‘I see two reasons to be optimistic about the future of universities. One is the supply of people, and in contrast to natural resources, there is a great wealth of people everywhere. The other is that there is a tremendous abundance of ignorance and lack of knowledge in the world. Thus, universities have a seemingly limitless supply to draw from.’
Somewhat paraphrased, this is how Gudmund Hernes, outstanding Norwegian social scientist, responded to the question of the future of universities – endangered or more important than ever? See the webcast. A very inspiring seminar indeed, where Hernes said that we have good reason to be optimistic.
The Almedalen Week is like a long parade of issues and questions that get discussed from a wide range of perspectives. Here are some of them that I have chosen to spend the last few days focusing on:
- Does the internationalisation of universities make Sweden stronger as a knowledge nation?
- Consequences of the Swedish government’s inquiry on the governance of and resource allocation to higher education – what do the students believe?
- Open science – is it needed?
- The educational role of universities?
- Half doctor, half engineer – are hybrid programmes the solution to new demands in healthcare?
- How far should we take our research? How do we know if we have gone too far?
During the well-attended seminar titled Hur kan vi främja vetenskapens bidrag till samhällets utveckling? (‘How can we promote contributions of science to the development of society?’), Swedish Minister for Higher Education and Research Helene Hellmark Knutsson brought attention to an important and sad paradox. Despite the widespread awareness of how important respectful interaction between academia, research and policymaking is, there is currently a tendency for some politicians to try to gain support by pushing issues supported by relatively big portions of the public but not by research, facts and experts. The idea is to appear as a ‘man of the people’ who is standing up against the establishment. This is an important phenomenon to point out, but I hope and believe that a vast majority of our politicians do not succumb to this temptation. The minister further stressed the importance of helping to raise the general level of knowledge and understanding in society – a task where universities have an important role to play. Today, schools are teaching children and teenagers how to evaluate the validity of sources of information, but at the same time we have large groups of adults who fall into mental bubbles where opinions become ‘truths’ regardless of what research and science have to say about an issue.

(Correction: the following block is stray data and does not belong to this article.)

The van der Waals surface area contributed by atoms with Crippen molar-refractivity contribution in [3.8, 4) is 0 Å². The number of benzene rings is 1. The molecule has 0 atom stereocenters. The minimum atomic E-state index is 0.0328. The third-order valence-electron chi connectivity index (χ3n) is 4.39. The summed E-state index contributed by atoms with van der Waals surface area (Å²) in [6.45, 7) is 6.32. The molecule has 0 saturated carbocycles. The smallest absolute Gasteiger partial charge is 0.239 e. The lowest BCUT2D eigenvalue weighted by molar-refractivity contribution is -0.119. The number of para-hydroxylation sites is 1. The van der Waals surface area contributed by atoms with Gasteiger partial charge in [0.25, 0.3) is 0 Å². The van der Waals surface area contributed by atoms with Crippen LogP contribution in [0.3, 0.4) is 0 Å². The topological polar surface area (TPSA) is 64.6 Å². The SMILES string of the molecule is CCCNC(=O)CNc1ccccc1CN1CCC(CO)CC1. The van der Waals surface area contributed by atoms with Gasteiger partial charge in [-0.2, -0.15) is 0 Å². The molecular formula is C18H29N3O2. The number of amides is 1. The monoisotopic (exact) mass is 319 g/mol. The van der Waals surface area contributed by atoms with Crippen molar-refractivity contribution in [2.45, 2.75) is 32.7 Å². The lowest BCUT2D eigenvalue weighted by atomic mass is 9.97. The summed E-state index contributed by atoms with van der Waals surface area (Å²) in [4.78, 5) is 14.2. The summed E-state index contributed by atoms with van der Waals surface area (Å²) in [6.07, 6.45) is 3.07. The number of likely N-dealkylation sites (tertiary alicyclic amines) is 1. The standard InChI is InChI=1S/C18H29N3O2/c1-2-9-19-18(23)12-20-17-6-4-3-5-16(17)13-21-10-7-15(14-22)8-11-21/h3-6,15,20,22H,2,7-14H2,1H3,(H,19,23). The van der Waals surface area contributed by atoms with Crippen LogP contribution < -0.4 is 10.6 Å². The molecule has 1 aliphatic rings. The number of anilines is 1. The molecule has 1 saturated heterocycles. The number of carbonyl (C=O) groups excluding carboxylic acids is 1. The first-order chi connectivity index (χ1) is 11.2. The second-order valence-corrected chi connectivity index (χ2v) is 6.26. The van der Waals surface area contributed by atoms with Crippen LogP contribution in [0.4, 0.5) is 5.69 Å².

Another thing I appreciate during the Almedalen Week is the chitchat around the breakfast table, as it enables me to listen to and ventilate thoughts about seminars and panel debates that I and my colleagues have attended. For example, Pro-Vice–Chancellor Mattias Goksör attended a seminar titled Hur mår svensk demokrati och vem styr valrörelsen? (‘Democracy in Sweden – how is it doing and who is in charge of the election campaign?’). The SOM Institute shared some good news on the topic. Although we may sometimes feel that things are starting to go really bad, at least people’s trust in various institutions remains strong and consistent over time.
Those of you who are not in Visby may be interested in viewing the seminars online, live or at a later point. The seminars offered as part of the West Swedish Arena are broadcasted via the Arena Facebook page. This is an important step in making knowledge accessible to more people. Click here to view all of the University’s online streamed seminars at this year’s Almedalen Week.
Now it is time for me to leave Almedalen. I wish you all a fantastic summer!
This post is also available in: Svenska